What was your most memorable show so far?
The smaller the crowds, the better. When you perform at intimate shows, you get to interact with the audience, you get to see them. It’s nice to interact. One of my favorite shows/concerts was in Barcelona, Spain. There were around 1,000 people. That was one of our smallest shows but it was really, really, really enjoyable for me because there were a lot of Spanish people there with different backgrounds. It was just a really spiritual, cool, enjoyable, wonderful and uplifting night. Everyone participated. Everyone was singing. I could talk to them. It was like a workshop. But every show we do is memorable!
Where, in what regions, do you think your music has greatest impact? Why?
Visibly, I would say the Muslim Diaspora. It’s an immediately identifiable Diaspora so that means people of the Islamic faith with a nominal or sentimental, or practicing or not practicing faiths in, if I may be daring enough to say, most parts of the world, in Europe, third generation and America. In the Arab world, I have possibly the greatest impact in Egypt. I never had a machine behind me. This all happened by word of mouth, Internet, sales. I still can’t believe we’ve sold so many CDs. But I’m not really concerned about the numbers. Those things can really bug you down. They can change your attention and play with your heart. When I made Al Mu’allim, I really didn’t expect anything. I really didn’t. The picture was taking by mum in the living room. It was going to be my first and last album just to do something sacred and move on. But destiny had something else planned.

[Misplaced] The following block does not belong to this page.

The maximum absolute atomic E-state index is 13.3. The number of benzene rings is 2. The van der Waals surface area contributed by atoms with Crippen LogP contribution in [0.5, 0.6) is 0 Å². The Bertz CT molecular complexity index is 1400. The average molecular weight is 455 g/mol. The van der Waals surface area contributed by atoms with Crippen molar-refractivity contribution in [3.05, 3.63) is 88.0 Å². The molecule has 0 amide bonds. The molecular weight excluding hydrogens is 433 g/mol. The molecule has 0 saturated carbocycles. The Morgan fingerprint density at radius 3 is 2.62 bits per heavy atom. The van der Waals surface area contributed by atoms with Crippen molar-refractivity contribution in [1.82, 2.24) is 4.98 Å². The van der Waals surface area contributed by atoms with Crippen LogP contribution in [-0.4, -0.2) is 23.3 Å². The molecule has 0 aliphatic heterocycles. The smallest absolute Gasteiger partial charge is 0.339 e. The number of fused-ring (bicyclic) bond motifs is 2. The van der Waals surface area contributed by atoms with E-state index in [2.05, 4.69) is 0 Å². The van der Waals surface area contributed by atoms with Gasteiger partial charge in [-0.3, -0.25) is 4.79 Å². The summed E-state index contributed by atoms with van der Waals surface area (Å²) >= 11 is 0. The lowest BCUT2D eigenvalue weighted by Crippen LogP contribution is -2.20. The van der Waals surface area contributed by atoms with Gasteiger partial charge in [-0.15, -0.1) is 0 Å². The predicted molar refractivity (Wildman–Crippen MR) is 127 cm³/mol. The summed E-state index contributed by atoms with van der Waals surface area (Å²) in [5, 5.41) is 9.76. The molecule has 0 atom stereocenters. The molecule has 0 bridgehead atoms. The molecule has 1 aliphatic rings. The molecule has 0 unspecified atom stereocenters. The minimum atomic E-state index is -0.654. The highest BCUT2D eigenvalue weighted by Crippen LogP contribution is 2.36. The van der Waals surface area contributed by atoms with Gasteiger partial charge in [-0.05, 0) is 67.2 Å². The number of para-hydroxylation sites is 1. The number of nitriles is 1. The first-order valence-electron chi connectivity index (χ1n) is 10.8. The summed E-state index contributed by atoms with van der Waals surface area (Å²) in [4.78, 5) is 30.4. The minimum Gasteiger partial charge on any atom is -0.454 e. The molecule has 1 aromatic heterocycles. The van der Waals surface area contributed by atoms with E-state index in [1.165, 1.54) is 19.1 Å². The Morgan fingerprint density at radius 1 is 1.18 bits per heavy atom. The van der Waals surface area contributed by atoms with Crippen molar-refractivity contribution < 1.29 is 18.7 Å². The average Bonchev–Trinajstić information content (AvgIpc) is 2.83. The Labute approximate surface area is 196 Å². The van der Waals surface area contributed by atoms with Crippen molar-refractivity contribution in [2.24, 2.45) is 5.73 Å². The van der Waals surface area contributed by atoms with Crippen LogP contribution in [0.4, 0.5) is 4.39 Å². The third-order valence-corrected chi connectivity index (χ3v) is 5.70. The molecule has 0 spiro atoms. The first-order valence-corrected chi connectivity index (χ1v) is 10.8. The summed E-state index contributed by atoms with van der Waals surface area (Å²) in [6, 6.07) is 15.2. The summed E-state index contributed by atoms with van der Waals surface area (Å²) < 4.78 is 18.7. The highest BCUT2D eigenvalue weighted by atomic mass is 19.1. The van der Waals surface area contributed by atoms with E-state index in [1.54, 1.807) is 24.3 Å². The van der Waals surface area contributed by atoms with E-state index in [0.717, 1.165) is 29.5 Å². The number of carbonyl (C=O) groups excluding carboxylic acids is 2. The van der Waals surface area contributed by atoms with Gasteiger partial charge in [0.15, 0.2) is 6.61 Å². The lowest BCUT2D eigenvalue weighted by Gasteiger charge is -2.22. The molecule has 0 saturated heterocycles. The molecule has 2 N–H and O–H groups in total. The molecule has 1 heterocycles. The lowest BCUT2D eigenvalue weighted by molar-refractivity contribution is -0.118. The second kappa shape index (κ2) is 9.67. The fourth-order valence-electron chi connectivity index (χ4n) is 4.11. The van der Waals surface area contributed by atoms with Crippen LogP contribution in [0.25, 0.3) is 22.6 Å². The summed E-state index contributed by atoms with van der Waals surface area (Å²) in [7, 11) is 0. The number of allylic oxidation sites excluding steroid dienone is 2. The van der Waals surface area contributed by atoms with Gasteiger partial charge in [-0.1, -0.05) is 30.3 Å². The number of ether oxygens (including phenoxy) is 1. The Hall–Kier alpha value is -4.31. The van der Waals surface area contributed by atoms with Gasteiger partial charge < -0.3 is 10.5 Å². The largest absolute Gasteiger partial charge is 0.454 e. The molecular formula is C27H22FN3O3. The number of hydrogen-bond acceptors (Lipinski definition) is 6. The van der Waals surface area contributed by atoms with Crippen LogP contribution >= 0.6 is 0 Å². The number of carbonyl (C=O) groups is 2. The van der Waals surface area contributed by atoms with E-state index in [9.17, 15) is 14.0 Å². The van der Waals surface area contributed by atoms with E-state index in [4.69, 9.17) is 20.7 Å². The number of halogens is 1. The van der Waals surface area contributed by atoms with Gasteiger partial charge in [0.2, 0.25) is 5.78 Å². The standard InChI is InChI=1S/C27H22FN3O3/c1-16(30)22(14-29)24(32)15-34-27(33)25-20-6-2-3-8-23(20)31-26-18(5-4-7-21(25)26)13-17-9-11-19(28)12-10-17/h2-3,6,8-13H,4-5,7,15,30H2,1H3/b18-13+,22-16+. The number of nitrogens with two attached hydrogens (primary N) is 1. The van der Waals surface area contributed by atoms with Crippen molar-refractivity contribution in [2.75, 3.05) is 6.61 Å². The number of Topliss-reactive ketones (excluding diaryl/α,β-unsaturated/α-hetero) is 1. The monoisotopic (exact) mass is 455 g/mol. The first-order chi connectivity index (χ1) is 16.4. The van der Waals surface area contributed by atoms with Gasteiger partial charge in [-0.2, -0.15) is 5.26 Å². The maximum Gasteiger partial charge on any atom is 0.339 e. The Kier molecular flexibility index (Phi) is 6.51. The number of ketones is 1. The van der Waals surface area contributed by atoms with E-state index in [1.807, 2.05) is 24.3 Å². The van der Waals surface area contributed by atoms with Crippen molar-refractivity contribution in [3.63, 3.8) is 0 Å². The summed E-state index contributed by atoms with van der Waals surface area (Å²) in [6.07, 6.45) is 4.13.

What do you think about music in the Arab world today? What is Arabic music lacking, in your opinion?
There’s unbelievable talent in the Middle East and these guys need help. They just need a push, a platform and support. It’s very critical to support talent. Fundamentally speaking, there’s an identity crisis. Much of the music you hear, the architecture and everything, is always coming from a Western perspective. And it’s always, unfortunately, with inferiority. This inferiority should be put into context, we have to understand and be easy on each other but we hope inshallah by investing in our local talent and by investing in reigniting and reviving our traditions and roots, we can create a mixture where there’s modernity that respects tradition. Modernity on its own is disastrous because it’s not from our own world view, culture and civilization. It’s an alien. Arabic music today is heavily influenced by alien forms of technology, especially pop music. In the Arab world, you have young people who speak English better than Arabic, which is a bit of a shame. And because of the inferiority that exists in some quarters of the Arab music industry, they actually prefer listening towestern music because, for them, the Arabic stuff is the inferior version to the western stuff. It’s sad.